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Speed Grapher Vol. 1
Author: Ross Locksley

Ross founded the UK Anime Network waaay back in 1995 and works in and around the anime world in his spare time.

Speed Grapher Vol. 1

24 Apr 2007

Speed Grapher (short for photographer in case you were wondering) is a bit of an odd mish-mash of an anime.

Part horror, part monster-of-the-week, part super hero tale, it follows the adventures of a war-photographer struggling to make it in peacetime. Saiga now fills the tabloids with the sort of sleazy shots The Sun would proudly display on page 1, until a series of events throws him into an underground den of inequity reserved for the richest and most priveledged members of society, who while away the time living out their most perverted fantasies at the expense of the underclass.
Hidden deep within this sect is "The Goddess", a beautiful young girl whose kiss can grant one lucky volunteer their own personal heaven... or death! Unfortunately Saiga interrupts one such ceremony and recieves both a kiss, and a change of lifestyle that sees him battling superhuman beings by using his camera as a weapon - one (snap)shot, and you're dead!

It all sounds far-fetched, but is shot with such verve that you can easily suspend disbelief and allow the dazzling visuals to immerse you in the storyline. Certainly the villains are a diverse group, and since we all know that the villains make any series, those in Speed Grapher are admiriably superior and begging for a good slap.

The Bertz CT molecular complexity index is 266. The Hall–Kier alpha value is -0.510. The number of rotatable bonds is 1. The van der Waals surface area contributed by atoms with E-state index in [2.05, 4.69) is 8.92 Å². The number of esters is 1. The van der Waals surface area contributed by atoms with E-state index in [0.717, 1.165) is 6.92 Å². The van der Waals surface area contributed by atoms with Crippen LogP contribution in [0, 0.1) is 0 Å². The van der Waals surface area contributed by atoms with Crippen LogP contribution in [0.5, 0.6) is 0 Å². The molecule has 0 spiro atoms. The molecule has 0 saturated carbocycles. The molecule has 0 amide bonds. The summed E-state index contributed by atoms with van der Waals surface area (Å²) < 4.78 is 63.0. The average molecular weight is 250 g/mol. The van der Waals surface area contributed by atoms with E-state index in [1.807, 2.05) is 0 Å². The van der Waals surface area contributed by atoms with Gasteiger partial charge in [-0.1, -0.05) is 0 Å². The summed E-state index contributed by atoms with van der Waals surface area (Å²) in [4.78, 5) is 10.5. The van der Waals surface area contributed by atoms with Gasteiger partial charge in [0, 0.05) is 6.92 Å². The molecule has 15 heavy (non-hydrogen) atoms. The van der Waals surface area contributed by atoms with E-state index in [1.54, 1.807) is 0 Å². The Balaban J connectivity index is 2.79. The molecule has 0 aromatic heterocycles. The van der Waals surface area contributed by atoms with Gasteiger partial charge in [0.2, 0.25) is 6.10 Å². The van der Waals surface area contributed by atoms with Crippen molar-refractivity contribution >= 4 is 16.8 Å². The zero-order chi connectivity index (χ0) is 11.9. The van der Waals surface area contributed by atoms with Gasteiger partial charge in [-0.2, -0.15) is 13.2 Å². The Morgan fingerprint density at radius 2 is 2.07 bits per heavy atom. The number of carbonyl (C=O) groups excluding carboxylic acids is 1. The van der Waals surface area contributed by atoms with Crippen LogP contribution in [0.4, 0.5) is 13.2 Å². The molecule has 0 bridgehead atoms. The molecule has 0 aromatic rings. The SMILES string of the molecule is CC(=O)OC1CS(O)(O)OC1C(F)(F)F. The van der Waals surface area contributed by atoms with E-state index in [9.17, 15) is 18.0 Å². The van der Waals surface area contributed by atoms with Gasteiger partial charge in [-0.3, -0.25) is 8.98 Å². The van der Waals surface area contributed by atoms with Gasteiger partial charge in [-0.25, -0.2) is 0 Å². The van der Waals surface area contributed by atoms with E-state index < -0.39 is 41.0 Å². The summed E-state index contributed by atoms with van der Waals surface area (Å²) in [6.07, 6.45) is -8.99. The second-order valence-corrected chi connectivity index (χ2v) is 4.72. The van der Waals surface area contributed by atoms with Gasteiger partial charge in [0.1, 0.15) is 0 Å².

The series is nothing if not stylish, and whilst it's too early to tell if it's backed up by substance, the four episodes on offer here are fast, frantic and suitably well-paced. The first two episodes are playful with the timeline, both ending at the same spot, with differing viewpoints leading up to a pivotal moment. If the direction can stay as inventive throughout the series, this could be something genuinely entertaining.

There's something of an 80's feel to both the palette (subdued and gritty) and the theme - the whole "greed leads to corruption" message of Wall Street shines through, and even the opening theme, with it's heavy synths, is enough to convince you Timmy Mallett might be on Saturday morning TV... 

This should be well worth anyone's attention, with a mix of excellent action, a sound premise and some good characters, you could do much worse than watch Saiga do his thing.


The Extras contain a very cool insight into the English cast auditions (invaluable for those looking to get into the industry), otherwise it's the usual art gallery and textless intro/ending.

Solid and stylish, it's a great start to a new series.
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